2019 proved to be a painful year for paper packers and material recovery facility (MRF) operators trying to move recovered fiber. Prices for old corrugated containers (OCC) slid down from a national average price of $69 per ton in January 2019 to only $22 per ton in November 2019, while mixed paper stayed at a national average price of about -$3 per ton for the majority of the year based on Fastmarkets RISI’s PPI Pulp & Paper Week recovered paper pricing.
OCC remained at a national average price of $22 per ton in the December 2019 buying period, and mixed paper prices remained at a national average price of -$3 per ton, according to Fastmarkets RISI’s PPI Pulp & Paper Week Dec. 5, 2019, recovered paper pricing report. Sorted office paper (SOP) fell by about $5 per ton in some domestic and export markets in the December 2019 buying period.
MRF operators reported an uptick in the amount of OCC and old newspapers (ONP) arriving in their inbound material streams in the first few weeks of December as a result of the holiday season, and domestic paper mills also demanded slightly more material in December. However, with the holiday season came tougher conditions for freight and logistics in the U.S., and rates for trucks were especially high because of demand.
“Recycling is suffering because China is going to start recovering its own material and likely won’t be buying recycled paper.” – a MRF operator based in the Midwest
“There are a few disruptions in terms of logistics,” says a MRF operator based in the Midwest. “This year we have Christmas and New Year’s on Wednesdays. There will be trucking companies that take that time off, so there are those kinds of disruptions.”
A second MRF operator based in the Midwest adds that it’s a tough time of year to secure trucks. He says his company locked in freight ahead of the holiday season to ensure more affordable rates.
Looking to the new year, few recyclers think prices will jump up much if at all. The second MRF operator in the Midwest says he thinks it could take a while before prices for OCC and mixed paper begin to really rise again.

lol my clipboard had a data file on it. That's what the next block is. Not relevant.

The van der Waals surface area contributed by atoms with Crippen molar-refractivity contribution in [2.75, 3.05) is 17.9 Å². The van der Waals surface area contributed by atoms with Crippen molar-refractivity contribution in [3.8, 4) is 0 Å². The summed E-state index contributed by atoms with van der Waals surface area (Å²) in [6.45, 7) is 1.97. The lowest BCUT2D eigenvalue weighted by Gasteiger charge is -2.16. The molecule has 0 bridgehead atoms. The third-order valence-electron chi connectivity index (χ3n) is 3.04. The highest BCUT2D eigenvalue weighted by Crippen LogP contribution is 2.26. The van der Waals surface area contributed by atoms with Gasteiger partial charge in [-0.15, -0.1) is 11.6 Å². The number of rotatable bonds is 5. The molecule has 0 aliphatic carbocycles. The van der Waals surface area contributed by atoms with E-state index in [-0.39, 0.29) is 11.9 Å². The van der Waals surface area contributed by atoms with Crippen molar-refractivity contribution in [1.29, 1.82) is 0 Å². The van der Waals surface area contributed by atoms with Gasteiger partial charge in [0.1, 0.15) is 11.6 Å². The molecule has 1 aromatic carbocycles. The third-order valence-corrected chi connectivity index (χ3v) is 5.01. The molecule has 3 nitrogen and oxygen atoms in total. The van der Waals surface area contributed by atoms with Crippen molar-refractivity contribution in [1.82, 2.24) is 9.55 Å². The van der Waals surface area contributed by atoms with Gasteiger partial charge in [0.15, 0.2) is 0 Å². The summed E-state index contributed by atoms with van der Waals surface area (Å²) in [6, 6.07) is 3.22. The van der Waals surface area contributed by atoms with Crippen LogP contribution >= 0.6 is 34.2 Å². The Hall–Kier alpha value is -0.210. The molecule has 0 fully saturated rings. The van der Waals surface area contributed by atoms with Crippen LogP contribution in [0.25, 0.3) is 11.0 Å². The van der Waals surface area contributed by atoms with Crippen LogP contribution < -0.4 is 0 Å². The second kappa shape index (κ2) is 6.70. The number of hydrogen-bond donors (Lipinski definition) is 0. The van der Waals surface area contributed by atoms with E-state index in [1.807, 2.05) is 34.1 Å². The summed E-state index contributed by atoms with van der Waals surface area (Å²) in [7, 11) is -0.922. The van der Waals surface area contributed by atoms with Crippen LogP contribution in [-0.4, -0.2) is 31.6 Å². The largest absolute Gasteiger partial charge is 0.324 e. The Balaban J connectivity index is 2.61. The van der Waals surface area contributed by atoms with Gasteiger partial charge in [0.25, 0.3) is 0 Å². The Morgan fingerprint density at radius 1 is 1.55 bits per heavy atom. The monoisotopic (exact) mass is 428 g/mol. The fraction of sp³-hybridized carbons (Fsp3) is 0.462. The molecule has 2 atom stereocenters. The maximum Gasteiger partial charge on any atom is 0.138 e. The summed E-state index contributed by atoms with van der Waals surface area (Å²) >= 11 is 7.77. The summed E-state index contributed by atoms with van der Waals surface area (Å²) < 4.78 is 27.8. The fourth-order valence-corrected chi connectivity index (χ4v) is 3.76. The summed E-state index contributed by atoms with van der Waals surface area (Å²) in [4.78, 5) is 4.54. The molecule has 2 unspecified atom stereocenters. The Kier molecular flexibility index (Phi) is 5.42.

“The tariffs are still an issue,” he says, adding that because of the ongoing U.S.-China trade war, “we’re not going to be able to instantly recover from this problem or the unintended consequence of raw material no longer having demand. Recycling is suffering because China is going to start recovering its own material and likely won’t be buying recycled paper.”
“Here we are finishing 2019, and we’ve been languishing in very challenging markets for two years,” adds a broker on the East Coast.
“Everyone’s experiencing the same market. Export markets are challenging right now.” – a national mill buyer
Also, issues could arise in exporting recovered fiber to Indonesia in particular. In late November 2019, that nation finalized its import regulations for all scrap commodities, including recovered fiber, and the Institute of Scrap Recycling Industries (ISRI), Washington, reports that they are much stricter than originally anticipated. According to ISRI, sources told the association that the impurity threshold may remain at zero in Indonesia.
“They’re demanding cleaner material and their inspection process is uncertain,” the broker based on the East Coast says of Indonesia’s new scrap import standards.
Heading into 2020, industry sources say export conditions for recovered fiber are expected to remain difficult.
“Everyone’s experiencing the same market. Export markets are challenging right now,” a national mill buyer says.
“We’ll see in the beginning of the year how Southeast Asia and China will react,” he adds. “That will influence our domestic market in turn.”
However, the first MRF operator in the Midwest says new export opportunities could be coming online for recovered fiber in the form of recycled pulp.
“China is continuing to reduce the amount of material [it allows] into the country,” he says, referring to recovered fiber bales. “But there are mills that are buying U.S. fiber and then making pulp out of it to send to China. Those markets are continuing to improve,” the first Midwest MRF operator adds, “so the [OCC] ends up in China but in the form of pulp from another country like Vietnam, South Korea or Taiwan.”